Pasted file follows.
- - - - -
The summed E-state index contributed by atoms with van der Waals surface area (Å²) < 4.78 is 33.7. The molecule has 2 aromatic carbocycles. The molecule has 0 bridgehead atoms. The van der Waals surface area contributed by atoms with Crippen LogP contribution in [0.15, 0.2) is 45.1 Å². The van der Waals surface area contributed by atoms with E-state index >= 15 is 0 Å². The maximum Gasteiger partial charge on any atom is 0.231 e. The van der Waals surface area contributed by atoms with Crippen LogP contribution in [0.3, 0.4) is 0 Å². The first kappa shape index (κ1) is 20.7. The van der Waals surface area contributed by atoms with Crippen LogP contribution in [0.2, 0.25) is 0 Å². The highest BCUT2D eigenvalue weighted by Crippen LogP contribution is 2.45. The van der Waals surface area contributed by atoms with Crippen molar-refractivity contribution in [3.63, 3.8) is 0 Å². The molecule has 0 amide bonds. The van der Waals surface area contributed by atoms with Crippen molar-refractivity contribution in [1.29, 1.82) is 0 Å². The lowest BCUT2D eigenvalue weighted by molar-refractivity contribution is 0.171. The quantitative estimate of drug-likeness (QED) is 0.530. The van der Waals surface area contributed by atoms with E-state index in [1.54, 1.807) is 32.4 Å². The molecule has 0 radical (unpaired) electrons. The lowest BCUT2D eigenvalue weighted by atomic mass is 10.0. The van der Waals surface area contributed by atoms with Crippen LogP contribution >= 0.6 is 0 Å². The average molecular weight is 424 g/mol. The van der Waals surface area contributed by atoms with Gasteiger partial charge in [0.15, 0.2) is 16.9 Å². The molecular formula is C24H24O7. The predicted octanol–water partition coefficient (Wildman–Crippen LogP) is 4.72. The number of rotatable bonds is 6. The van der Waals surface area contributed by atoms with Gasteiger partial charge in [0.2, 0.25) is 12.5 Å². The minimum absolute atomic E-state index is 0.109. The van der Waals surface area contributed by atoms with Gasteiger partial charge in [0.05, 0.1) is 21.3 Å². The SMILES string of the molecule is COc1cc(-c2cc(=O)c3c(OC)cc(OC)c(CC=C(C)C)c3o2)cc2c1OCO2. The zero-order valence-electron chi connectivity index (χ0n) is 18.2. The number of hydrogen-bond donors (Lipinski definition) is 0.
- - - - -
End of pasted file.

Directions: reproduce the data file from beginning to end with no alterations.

The summed E-state index contributed by atoms with van der Waals surface area (Å²) < 4.78 is 33.7. The molecule has 2 aromatic carbocycles. The molecule has 0 bridgehead atoms. The van der Waals surface area contributed by atoms with Crippen LogP contribution in [0.15, 0.2) is 45.1 Å². The van der Waals surface area contributed by atoms with E-state index >= 15 is 0 Å². The maximum Gasteiger partial charge on any atom is 0.231 e. The van der Waals surface area contributed by atoms with Crippen LogP contribution in [0.3, 0.4) is 0 Å². The first kappa shape index (κ1) is 20.7. The van der Waals surface area contributed by atoms with Crippen LogP contribution in [0.2, 0.25) is 0 Å². The highest BCUT2D eigenvalue weighted by Crippen LogP contribution is 2.45. The van der Waals surface area contributed by atoms with Crippen molar-refractivity contribution in [3.63, 3.8) is 0 Å². The molecule has 0 amide bonds. The van der Waals surface area contributed by atoms with Crippen molar-refractivity contribution in [1.29, 1.82) is 0 Å². The lowest BCUT2D eigenvalue weighted by molar-refractivity contribution is 0.171. The quantitative estimate of drug-likeness (QED) is 0.530. The van der Waals surface area contributed by atoms with E-state index in [1.54, 1.807) is 32.4 Å². The molecule has 0 radical (unpaired) electrons. The lowest BCUT2D eigenvalue weighted by atomic mass is 10.0. The van der Waals surface area contributed by atoms with Crippen LogP contribution >= 0.6 is 0 Å². The average molecular weight is 424 g/mol. The van der Waals surface area contributed by atoms with Gasteiger partial charge in [0.15, 0.2) is 16.9 Å². The molecular formula is C24H24O7. The predicted octanol–water partition coefficient (Wildman–Crippen LogP) is 4.72. The number of rotatable bonds is 6. The van der Waals surface area contributed by atoms with Gasteiger partial charge in [0.2, 0.25) is 12.5 Å². The minimum absolute atomic E-state index is 0.109. The van der Waals surface area contributed by atoms with Gasteiger partial charge in [0.05, 0.1) is 21.3 Å². The SMILES string of the molecule is COc1cc(-c2cc(=O)c3c(OC)cc(OC)c(CC=C(C)C)c3o2)cc2c1OCO2. The zero-order valence-electron chi connectivity index (χ0n) is 18.2. The number of hydrogen-bond donors (Lipinski definition) is 0.